BBC marketing and communications director Matthew Bannister has announced £10m of cuts to the marketing directorate’s £73m budget and outlined its new structure.
As predicted in Marketing Week last week, Bannister revealed the new structure of the directorate and the extent of the cuts to staff last Friday. The savings are to be made from a mixture of general cuts to promotional and administrative budgets and job losses.
Insiders suggest the cuts could go as high as £18m, though official sources deny this. It has also been predicted that there will be at least 60 job losses from the directorate’s 450 staff. But official sources say no decisions have been taken yet.
It is understood that the directorate will be organised into four groups, representing attitudes or moods of viewers – youth, mainstream, heartland and possibly another for nations. Permanent teams of marketers and researchers will sit in each of the four attitudinal groups.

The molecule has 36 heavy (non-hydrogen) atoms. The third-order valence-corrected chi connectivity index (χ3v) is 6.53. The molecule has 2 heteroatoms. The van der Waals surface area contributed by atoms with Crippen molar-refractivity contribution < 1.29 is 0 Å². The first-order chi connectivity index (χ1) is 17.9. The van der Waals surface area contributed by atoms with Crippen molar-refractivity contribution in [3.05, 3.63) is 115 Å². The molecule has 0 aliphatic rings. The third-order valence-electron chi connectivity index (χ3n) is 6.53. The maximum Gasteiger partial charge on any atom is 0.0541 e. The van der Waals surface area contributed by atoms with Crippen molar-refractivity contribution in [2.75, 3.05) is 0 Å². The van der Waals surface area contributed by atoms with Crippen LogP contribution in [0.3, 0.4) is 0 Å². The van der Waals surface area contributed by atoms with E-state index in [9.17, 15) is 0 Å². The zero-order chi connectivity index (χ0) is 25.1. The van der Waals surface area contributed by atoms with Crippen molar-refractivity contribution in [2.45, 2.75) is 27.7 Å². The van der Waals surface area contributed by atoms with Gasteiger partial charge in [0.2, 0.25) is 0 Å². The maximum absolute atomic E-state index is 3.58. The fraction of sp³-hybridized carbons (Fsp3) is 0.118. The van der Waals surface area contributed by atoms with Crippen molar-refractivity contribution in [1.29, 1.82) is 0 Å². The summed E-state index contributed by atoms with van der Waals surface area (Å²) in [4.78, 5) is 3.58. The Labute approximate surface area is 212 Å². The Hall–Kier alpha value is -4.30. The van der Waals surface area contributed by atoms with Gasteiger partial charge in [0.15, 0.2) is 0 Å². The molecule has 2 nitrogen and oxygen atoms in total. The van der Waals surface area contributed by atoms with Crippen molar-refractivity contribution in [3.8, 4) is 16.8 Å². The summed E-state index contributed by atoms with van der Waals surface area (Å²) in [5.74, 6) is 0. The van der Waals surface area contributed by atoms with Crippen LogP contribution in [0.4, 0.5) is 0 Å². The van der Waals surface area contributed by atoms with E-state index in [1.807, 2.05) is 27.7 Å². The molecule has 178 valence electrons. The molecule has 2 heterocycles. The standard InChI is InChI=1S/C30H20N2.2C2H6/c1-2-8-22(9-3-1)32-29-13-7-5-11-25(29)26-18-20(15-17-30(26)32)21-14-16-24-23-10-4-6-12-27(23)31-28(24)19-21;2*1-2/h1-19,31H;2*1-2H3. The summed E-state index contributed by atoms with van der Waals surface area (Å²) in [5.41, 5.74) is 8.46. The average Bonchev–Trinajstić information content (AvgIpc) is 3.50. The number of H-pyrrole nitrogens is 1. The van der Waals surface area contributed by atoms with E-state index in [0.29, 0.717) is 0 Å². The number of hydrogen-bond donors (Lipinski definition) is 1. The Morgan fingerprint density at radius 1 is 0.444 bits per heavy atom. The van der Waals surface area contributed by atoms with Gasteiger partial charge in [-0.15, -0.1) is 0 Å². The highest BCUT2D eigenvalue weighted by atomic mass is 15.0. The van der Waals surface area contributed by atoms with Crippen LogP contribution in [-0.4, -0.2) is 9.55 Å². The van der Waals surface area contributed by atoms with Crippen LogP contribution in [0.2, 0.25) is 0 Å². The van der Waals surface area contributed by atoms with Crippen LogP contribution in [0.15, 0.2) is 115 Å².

The remaining floating pool of marketers and researchers are expected to be allocated to projects within each attitudinal group when they come up.
One insider says Bannister’s attempts to impose attitudinal structuring on marketing and communications have led to resistance from service heads, such as head of TV Mark Thompson and head of Radio Jenny Abramsky.
The resulting compromise is leading to confusion and duplication of responsibilities. Each service head has a head of strategic marketing who is empowered to commission work from operational heads.
Marketers have already begun jumping ship – Vanessa Griffith, head of strategic marketing for radio, has gone to Discovery and Jonathan Bradley, head of BBC Knowledge, has gone to Reuters.
Simon Bell, BBC2 head of marketing, left to become managing director of Eggsbenefit.com, a website for the catering trade.